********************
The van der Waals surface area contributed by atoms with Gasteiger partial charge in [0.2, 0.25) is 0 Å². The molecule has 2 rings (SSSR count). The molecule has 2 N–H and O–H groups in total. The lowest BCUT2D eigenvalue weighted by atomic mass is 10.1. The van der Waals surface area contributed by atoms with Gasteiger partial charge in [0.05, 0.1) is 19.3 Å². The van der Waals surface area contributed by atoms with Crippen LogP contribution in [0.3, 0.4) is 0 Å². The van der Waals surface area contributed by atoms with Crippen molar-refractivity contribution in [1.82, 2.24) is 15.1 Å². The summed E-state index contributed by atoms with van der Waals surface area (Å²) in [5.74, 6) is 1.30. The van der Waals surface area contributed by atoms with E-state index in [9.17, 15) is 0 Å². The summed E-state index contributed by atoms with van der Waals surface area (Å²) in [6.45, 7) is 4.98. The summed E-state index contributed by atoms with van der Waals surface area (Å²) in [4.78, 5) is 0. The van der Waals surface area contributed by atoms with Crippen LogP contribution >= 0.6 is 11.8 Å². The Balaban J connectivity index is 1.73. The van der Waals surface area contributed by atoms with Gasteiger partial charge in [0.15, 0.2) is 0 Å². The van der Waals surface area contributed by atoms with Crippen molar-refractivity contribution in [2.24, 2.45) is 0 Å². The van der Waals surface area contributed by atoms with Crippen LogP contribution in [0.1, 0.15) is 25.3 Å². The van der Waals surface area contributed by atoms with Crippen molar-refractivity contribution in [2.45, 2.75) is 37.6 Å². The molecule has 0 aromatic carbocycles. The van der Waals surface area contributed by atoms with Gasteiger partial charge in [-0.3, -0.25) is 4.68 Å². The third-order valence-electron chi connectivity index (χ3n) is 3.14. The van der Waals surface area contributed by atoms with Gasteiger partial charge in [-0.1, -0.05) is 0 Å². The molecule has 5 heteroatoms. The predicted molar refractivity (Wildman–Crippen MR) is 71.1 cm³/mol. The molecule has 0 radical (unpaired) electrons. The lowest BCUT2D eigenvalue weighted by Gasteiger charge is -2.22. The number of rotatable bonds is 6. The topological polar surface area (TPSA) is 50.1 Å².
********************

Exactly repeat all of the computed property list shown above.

The van der Waals surface area contributed by atoms with Gasteiger partial charge in [0.2, 0.25) is 0 Å². The molecule has 2 rings (SSSR count). The molecule has 2 N–H and O–H groups in total. The lowest BCUT2D eigenvalue weighted by atomic mass is 10.1. The van der Waals surface area contributed by atoms with Gasteiger partial charge in [0.05, 0.1) is 19.3 Å². The van der Waals surface area contributed by atoms with Crippen LogP contribution in [0.3, 0.4) is 0 Å². The van der Waals surface area contributed by atoms with Crippen molar-refractivity contribution in [1.82, 2.24) is 15.1 Å². The summed E-state index contributed by atoms with van der Waals surface area (Å²) in [5.74, 6) is 1.30. The van der Waals surface area contributed by atoms with E-state index in [9.17, 15) is 0 Å². The summed E-state index contributed by atoms with van der Waals surface area (Å²) in [6.45, 7) is 4.98. The summed E-state index contributed by atoms with van der Waals surface area (Å²) in [4.78, 5) is 0. The van der Waals surface area contributed by atoms with Crippen LogP contribution >= 0.6 is 11.8 Å². The Balaban J connectivity index is 1.73. The van der Waals surface area contributed by atoms with Gasteiger partial charge in [0.15, 0.2) is 0 Å². The van der Waals surface area contributed by atoms with Crippen molar-refractivity contribution in [2.24, 2.45) is 0 Å². The van der Waals surface area contributed by atoms with Crippen LogP contribution in [0.1, 0.15) is 25.3 Å². The van der Waals surface area contributed by atoms with Crippen molar-refractivity contribution in [2.45, 2.75) is 37.6 Å². The molecule has 0 aromatic carbocycles. The van der Waals surface area contributed by atoms with Gasteiger partial charge in [-0.3, -0.25) is 4.68 Å². The third-order valence-electron chi connectivity index (χ3n) is 3.14. The van der Waals surface area contributed by atoms with Gasteiger partial charge in [-0.1, -0.05) is 0 Å². The molecule has 5 heteroatoms. The predicted molar refractivity (Wildman–Crippen MR) is 71.1 cm³/mol. The molecule has 0 radical (unpaired) electrons. The lowest BCUT2D eigenvalue weighted by Gasteiger charge is -2.22. The number of rotatable bonds is 6. The topological polar surface area (TPSA) is 50.1 Å².